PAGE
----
January 02, 2010


I've gone to church about half a dozen times since I've been home, and each time, although I try to be open-minded about the whole experience, I find myself being defensive about it.

In high school, although I don't know if I would have called myself religious, I was very involved in my church. I was a third-grade Sunday school teacher for two years, right after I became confirmed in the Catholic church. I enjoyed doing volunteer activities, and would frequently go out on church-sponsored night excursions to Yokohama to pass out fresh rice balls, hot green tea, and soup to the homeless that slept in the nooks and crannies of the city. I went to mass pretty much every Sunday and acted as a service lector here and there. The rest of my family was also very involved with the church, too.

Recently, I went to the Christmas mass at the Baltimore Basilica with my family. The lecture from the priest that day raised a lot of questions, and it's been on my mind since then.

Life is not easy, the priest said. It was not meant to be, and will not get any easier as it goes on. However, we have God and the church to show us the way. He illustrated this with an anecdote about how he tried to go out during the snowstorm that recently swept the East coast: he was having a hard time walking around in the snow, but he found that if he stepped in the footprints of whoever had tried to brave the storm before him, he was okay. He ended his lecture by stating that there is only one path to help us get through life-- the path of God.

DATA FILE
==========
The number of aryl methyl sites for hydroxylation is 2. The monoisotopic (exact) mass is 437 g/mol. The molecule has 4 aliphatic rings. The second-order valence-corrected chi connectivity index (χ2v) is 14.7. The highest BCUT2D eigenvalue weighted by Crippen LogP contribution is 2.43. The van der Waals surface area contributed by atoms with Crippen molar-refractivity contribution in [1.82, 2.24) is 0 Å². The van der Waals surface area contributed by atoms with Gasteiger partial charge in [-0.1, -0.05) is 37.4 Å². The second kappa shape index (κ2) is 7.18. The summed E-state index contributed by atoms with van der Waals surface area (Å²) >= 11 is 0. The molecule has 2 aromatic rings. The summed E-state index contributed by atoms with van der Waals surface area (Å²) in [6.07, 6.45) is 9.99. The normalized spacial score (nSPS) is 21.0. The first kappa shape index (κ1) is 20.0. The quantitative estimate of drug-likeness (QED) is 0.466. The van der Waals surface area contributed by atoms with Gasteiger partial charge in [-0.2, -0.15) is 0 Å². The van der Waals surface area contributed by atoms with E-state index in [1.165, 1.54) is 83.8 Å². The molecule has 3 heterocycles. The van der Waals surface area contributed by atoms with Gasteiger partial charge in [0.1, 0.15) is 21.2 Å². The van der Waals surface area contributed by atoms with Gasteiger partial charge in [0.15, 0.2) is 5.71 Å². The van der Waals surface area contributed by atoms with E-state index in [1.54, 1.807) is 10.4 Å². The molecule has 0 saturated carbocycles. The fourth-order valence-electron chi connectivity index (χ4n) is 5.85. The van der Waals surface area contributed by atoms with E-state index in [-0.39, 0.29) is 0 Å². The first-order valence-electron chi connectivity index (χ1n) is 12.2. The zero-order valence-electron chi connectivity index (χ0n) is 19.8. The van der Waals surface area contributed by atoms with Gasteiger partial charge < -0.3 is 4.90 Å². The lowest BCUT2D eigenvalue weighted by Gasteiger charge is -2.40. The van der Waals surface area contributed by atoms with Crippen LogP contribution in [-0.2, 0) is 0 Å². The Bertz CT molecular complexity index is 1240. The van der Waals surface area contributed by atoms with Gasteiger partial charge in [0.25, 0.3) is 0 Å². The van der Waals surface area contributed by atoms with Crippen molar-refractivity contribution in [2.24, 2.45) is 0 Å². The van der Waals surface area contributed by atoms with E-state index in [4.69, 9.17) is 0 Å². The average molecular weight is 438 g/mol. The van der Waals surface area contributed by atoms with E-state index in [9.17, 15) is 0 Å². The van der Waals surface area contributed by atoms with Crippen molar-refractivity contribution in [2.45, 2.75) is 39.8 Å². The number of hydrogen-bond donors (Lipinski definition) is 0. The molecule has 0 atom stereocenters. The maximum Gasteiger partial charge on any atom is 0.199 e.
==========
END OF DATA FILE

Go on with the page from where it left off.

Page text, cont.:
Can I believe that? What does it mean if I believe that? Is that what Christianity means-- to believe that there is only one path? What does that mean for those who don't call themselves Christians?

All-in-all, what this all comes down to is nurturing your soul. Some people choose to nurture their soul in the gardens of God, others in Allah, others in ways that I haven't even heard of. But if the outcome is the same-- we live our lives to the best of our ability, being good to one another and to ourselves-- does it really matter?